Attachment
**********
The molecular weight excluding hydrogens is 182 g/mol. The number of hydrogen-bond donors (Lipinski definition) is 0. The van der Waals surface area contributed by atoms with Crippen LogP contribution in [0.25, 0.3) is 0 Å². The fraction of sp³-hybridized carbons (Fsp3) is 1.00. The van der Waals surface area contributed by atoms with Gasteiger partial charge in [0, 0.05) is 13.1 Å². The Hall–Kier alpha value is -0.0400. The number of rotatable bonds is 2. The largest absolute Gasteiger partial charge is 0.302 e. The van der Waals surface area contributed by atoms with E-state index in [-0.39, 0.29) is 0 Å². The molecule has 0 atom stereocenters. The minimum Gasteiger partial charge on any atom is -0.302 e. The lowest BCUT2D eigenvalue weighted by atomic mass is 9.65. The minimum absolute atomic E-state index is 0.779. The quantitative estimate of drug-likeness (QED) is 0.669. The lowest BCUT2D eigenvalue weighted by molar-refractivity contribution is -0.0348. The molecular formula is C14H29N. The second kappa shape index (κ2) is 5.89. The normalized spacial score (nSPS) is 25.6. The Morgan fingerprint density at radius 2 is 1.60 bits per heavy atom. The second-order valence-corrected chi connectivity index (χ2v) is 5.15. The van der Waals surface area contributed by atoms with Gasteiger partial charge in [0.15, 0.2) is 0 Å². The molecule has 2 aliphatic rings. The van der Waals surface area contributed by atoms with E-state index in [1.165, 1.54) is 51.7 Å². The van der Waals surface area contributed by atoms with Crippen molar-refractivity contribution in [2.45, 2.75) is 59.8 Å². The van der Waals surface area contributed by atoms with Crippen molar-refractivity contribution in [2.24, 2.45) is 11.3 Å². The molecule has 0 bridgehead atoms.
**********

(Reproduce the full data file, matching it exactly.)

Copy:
The molecular weight excluding hydrogens is 182 g/mol. The number of hydrogen-bond donors (Lipinski definition) is 0. The van der Waals surface area contributed by atoms with Crippen LogP contribution in [0.25, 0.3) is 0 Å². The fraction of sp³-hybridized carbons (Fsp3) is 1.00. The van der Waals surface area contributed by atoms with Gasteiger partial charge in [0, 0.05) is 13.1 Å². The Hall–Kier alpha value is -0.0400. The number of rotatable bonds is 2. The largest absolute Gasteiger partial charge is 0.302 e. The van der Waals surface area contributed by atoms with E-state index in [-0.39, 0.29) is 0 Å². The molecule has 0 atom stereocenters. The minimum Gasteiger partial charge on any atom is -0.302 e. The lowest BCUT2D eigenvalue weighted by atomic mass is 9.65. The minimum absolute atomic E-state index is 0.779. The quantitative estimate of drug-likeness (QED) is 0.669. The lowest BCUT2D eigenvalue weighted by molar-refractivity contribution is -0.0348. The molecular formula is C14H29N. The second kappa shape index (κ2) is 5.89. The normalized spacial score (nSPS) is 25.6. The Morgan fingerprint density at radius 2 is 1.60 bits per heavy atom. The second-order valence-corrected chi connectivity index (χ2v) is 5.15. The van der Waals surface area contributed by atoms with Gasteiger partial charge in [0.15, 0.2) is 0 Å². The molecule has 2 aliphatic rings. The van der Waals surface area contributed by atoms with E-state index in [1.165, 1.54) is 51.7 Å². The van der Waals surface area contributed by atoms with Crippen molar-refractivity contribution in [2.45, 2.75) is 59.8 Å². The van der Waals surface area contributed by atoms with Crippen molar-refractivity contribution in [2.24, 2.45) is 11.3 Å². The molecule has 0 bridgehead atoms.